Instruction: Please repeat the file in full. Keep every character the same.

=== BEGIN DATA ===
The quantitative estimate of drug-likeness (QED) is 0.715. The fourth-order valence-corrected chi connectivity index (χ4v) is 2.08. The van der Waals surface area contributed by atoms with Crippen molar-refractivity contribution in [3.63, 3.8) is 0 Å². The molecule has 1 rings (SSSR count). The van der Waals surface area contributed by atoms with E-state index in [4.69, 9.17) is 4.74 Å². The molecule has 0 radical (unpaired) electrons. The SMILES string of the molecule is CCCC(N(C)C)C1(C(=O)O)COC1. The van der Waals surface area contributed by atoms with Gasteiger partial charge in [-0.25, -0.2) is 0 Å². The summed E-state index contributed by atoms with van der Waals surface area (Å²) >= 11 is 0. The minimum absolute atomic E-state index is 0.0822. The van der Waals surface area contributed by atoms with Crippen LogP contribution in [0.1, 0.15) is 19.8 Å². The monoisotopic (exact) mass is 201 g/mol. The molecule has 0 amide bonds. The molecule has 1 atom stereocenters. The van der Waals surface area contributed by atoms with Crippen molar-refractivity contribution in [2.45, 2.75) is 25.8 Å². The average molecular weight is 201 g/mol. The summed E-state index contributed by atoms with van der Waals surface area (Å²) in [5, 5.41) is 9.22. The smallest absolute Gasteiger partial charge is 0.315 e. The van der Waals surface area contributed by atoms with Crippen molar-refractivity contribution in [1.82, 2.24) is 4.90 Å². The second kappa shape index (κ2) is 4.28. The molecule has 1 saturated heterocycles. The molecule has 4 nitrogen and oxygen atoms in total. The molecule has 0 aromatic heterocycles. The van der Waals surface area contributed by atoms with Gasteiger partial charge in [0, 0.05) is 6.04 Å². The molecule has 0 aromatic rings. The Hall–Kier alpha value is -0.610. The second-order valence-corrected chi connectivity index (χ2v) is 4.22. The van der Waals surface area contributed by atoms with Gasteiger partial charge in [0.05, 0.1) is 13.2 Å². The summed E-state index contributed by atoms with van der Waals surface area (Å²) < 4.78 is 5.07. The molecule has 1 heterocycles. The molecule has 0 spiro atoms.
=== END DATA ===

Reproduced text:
The quantitative estimate of drug-likeness (QED) is 0.715. The fourth-order valence-corrected chi connectivity index (χ4v) is 2.08. The van der Waals surface area contributed by atoms with Crippen molar-refractivity contribution in [3.63, 3.8) is 0 Å². The molecule has 1 rings (SSSR count). The van der Waals surface area contributed by atoms with E-state index in [4.69, 9.17) is 4.74 Å². The molecule has 0 radical (unpaired) electrons. The SMILES string of the molecule is CCCC(N(C)C)C1(C(=O)O)COC1. The van der Waals surface area contributed by atoms with Gasteiger partial charge in [-0.25, -0.2) is 0 Å². The summed E-state index contributed by atoms with van der Waals surface area (Å²) >= 11 is 0. The minimum absolute atomic E-state index is 0.0822. The van der Waals surface area contributed by atoms with Crippen LogP contribution in [0.1, 0.15) is 19.8 Å². The monoisotopic (exact) mass is 201 g/mol. The molecule has 0 amide bonds. The molecule has 1 atom stereocenters. The van der Waals surface area contributed by atoms with Crippen molar-refractivity contribution in [2.45, 2.75) is 25.8 Å². The average molecular weight is 201 g/mol. The summed E-state index contributed by atoms with van der Waals surface area (Å²) in [5, 5.41) is 9.22. The smallest absolute Gasteiger partial charge is 0.315 e. The van der Waals surface area contributed by atoms with Crippen molar-refractivity contribution in [1.82, 2.24) is 4.90 Å². The second kappa shape index (κ2) is 4.28. The molecule has 1 saturated heterocycles. The molecule has 4 nitrogen and oxygen atoms in total. The molecule has 0 aromatic heterocycles. The van der Waals surface area contributed by atoms with Gasteiger partial charge in [0, 0.05) is 6.04 Å². The molecule has 0 aromatic rings. The Hall–Kier alpha value is -0.610. The second-order valence-corrected chi connectivity index (χ2v) is 4.22. The van der Waals surface area contributed by atoms with Gasteiger partial charge in [0.05, 0.1) is 13.2 Å². The summed E-state index contributed by atoms with van der Waals surface area (Å²) < 4.78 is 5.07. The molecule has 1 heterocycles. The molecule has 0 spiro atoms.